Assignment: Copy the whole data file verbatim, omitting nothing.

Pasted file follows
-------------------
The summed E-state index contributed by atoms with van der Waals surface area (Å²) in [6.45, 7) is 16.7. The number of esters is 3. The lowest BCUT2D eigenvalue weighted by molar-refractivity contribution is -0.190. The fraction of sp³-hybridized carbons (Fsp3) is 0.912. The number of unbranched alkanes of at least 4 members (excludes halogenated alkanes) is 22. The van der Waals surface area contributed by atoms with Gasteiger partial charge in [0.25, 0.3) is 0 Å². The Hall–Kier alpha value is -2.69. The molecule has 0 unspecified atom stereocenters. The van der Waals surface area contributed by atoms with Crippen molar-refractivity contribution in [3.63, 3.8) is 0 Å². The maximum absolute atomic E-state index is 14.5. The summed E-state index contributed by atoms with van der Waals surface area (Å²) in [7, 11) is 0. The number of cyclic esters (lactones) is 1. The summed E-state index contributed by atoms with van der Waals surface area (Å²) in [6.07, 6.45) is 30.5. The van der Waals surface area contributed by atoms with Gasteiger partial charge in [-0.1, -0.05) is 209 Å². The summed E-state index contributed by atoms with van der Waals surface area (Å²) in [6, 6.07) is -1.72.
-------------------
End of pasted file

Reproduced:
The summed E-state index contributed by atoms with van der Waals surface area (Å²) in [6.45, 7) is 16.7. The number of esters is 3. The lowest BCUT2D eigenvalue weighted by molar-refractivity contribution is -0.190. The fraction of sp³-hybridized carbons (Fsp3) is 0.912. The number of unbranched alkanes of at least 4 members (excludes halogenated alkanes) is 22. The van der Waals surface area contributed by atoms with Gasteiger partial charge in [0.25, 0.3) is 0 Å². The Hall–Kier alpha value is -2.69. The molecule has 0 unspecified atom stereocenters. The van der Waals surface area contributed by atoms with Crippen molar-refractivity contribution in [3.63, 3.8) is 0 Å². The maximum absolute atomic E-state index is 14.5. The summed E-state index contributed by atoms with van der Waals surface area (Å²) in [7, 11) is 0. The number of cyclic esters (lactones) is 1. The summed E-state index contributed by atoms with van der Waals surface area (Å²) in [6.07, 6.45) is 30.5. The van der Waals surface area contributed by atoms with Gasteiger partial charge in [-0.1, -0.05) is 209 Å². The summed E-state index contributed by atoms with van der Waals surface area (Å²) in [6, 6.07) is -1.72.